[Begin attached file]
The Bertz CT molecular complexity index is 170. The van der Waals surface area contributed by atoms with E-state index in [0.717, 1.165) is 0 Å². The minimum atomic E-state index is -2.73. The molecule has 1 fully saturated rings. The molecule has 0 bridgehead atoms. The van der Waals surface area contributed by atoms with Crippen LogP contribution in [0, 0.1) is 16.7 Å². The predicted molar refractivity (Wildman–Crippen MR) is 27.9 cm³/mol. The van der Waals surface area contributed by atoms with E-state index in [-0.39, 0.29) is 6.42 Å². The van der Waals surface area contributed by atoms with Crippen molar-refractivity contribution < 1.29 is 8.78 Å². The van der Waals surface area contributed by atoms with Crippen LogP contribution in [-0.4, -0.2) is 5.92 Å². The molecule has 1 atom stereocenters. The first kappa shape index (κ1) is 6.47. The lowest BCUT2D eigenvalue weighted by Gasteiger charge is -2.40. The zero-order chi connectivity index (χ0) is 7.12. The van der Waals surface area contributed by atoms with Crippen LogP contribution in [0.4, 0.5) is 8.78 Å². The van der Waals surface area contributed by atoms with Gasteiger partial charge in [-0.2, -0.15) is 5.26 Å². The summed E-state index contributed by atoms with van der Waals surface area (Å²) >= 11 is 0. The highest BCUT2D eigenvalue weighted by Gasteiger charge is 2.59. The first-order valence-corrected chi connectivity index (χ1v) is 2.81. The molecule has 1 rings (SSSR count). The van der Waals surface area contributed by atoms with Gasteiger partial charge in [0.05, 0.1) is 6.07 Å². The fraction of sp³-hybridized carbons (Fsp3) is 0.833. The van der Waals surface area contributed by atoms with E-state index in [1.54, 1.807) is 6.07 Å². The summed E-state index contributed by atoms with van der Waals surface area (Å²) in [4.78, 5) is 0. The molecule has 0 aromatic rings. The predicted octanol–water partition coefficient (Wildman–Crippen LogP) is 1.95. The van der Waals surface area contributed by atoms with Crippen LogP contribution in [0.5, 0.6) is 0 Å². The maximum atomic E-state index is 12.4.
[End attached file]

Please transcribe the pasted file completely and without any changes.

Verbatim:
The Bertz CT molecular complexity index is 170. The van der Waals surface area contributed by atoms with E-state index in [0.717, 1.165) is 0 Å². The minimum atomic E-state index is -2.73. The molecule has 1 fully saturated rings. The molecule has 0 bridgehead atoms. The van der Waals surface area contributed by atoms with Crippen LogP contribution in [0, 0.1) is 16.7 Å². The predicted molar refractivity (Wildman–Crippen MR) is 27.9 cm³/mol. The van der Waals surface area contributed by atoms with E-state index in [-0.39, 0.29) is 6.42 Å². The van der Waals surface area contributed by atoms with Crippen molar-refractivity contribution < 1.29 is 8.78 Å². The van der Waals surface area contributed by atoms with Crippen LogP contribution in [-0.4, -0.2) is 5.92 Å². The molecule has 1 atom stereocenters. The first kappa shape index (κ1) is 6.47. The lowest BCUT2D eigenvalue weighted by Gasteiger charge is -2.40. The zero-order chi connectivity index (χ0) is 7.12. The van der Waals surface area contributed by atoms with Crippen LogP contribution in [0.4, 0.5) is 8.78 Å². The van der Waals surface area contributed by atoms with Gasteiger partial charge in [-0.2, -0.15) is 5.26 Å². The summed E-state index contributed by atoms with van der Waals surface area (Å²) >= 11 is 0. The highest BCUT2D eigenvalue weighted by Gasteiger charge is 2.59. The first-order valence-corrected chi connectivity index (χ1v) is 2.81. The molecule has 1 rings (SSSR count). The van der Waals surface area contributed by atoms with Gasteiger partial charge in [0.05, 0.1) is 6.07 Å². The fraction of sp³-hybridized carbons (Fsp3) is 0.833. The van der Waals surface area contributed by atoms with E-state index in [1.54, 1.807) is 6.07 Å². The summed E-state index contributed by atoms with van der Waals surface area (Å²) in [4.78, 5) is 0. The molecule has 0 aromatic rings. The predicted octanol–water partition coefficient (Wildman–Crippen LogP) is 1.95. The van der Waals surface area contributed by atoms with Crippen LogP contribution in [0.5, 0.6) is 0 Å². The maximum atomic E-state index is 12.4.